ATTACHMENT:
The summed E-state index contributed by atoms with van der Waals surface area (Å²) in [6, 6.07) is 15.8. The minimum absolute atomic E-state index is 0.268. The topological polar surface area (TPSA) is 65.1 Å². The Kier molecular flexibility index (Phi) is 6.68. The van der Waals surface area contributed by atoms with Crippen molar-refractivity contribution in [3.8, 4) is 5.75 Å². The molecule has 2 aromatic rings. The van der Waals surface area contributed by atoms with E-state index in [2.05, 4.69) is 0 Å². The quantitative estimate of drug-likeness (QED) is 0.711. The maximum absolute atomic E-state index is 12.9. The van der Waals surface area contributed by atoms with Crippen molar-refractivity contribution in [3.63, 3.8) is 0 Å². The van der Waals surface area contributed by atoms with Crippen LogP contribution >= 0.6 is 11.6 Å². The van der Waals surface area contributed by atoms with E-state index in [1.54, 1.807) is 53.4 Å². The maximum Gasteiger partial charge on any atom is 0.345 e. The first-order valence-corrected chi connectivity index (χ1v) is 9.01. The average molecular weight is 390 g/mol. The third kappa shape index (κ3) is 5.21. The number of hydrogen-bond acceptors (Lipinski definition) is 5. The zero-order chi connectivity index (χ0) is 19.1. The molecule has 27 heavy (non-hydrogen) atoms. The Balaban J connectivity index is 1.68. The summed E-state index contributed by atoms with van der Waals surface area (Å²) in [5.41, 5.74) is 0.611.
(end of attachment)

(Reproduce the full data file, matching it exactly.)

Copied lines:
The summed E-state index contributed by atoms with van der Waals surface area (Å²) in [6, 6.07) is 15.8. The minimum absolute atomic E-state index is 0.268. The topological polar surface area (TPSA) is 65.1 Å². The Kier molecular flexibility index (Phi) is 6.68. The van der Waals surface area contributed by atoms with Crippen molar-refractivity contribution in [3.8, 4) is 5.75 Å². The molecule has 2 aromatic rings. The van der Waals surface area contributed by atoms with E-state index in [2.05, 4.69) is 0 Å². The quantitative estimate of drug-likeness (QED) is 0.711. The maximum absolute atomic E-state index is 12.9. The van der Waals surface area contributed by atoms with Crippen molar-refractivity contribution in [3.63, 3.8) is 0 Å². The van der Waals surface area contributed by atoms with Crippen LogP contribution >= 0.6 is 11.6 Å². The van der Waals surface area contributed by atoms with E-state index in [1.54, 1.807) is 53.4 Å². The maximum Gasteiger partial charge on any atom is 0.345 e. The first-order valence-corrected chi connectivity index (χ1v) is 9.01. The average molecular weight is 390 g/mol. The third kappa shape index (κ3) is 5.21. The number of hydrogen-bond acceptors (Lipinski definition) is 5. The zero-order chi connectivity index (χ0) is 19.1. The molecule has 27 heavy (non-hydrogen) atoms. The Balaban J connectivity index is 1.68. The summed E-state index contributed by atoms with van der Waals surface area (Å²) in [5.41, 5.74) is 0.611.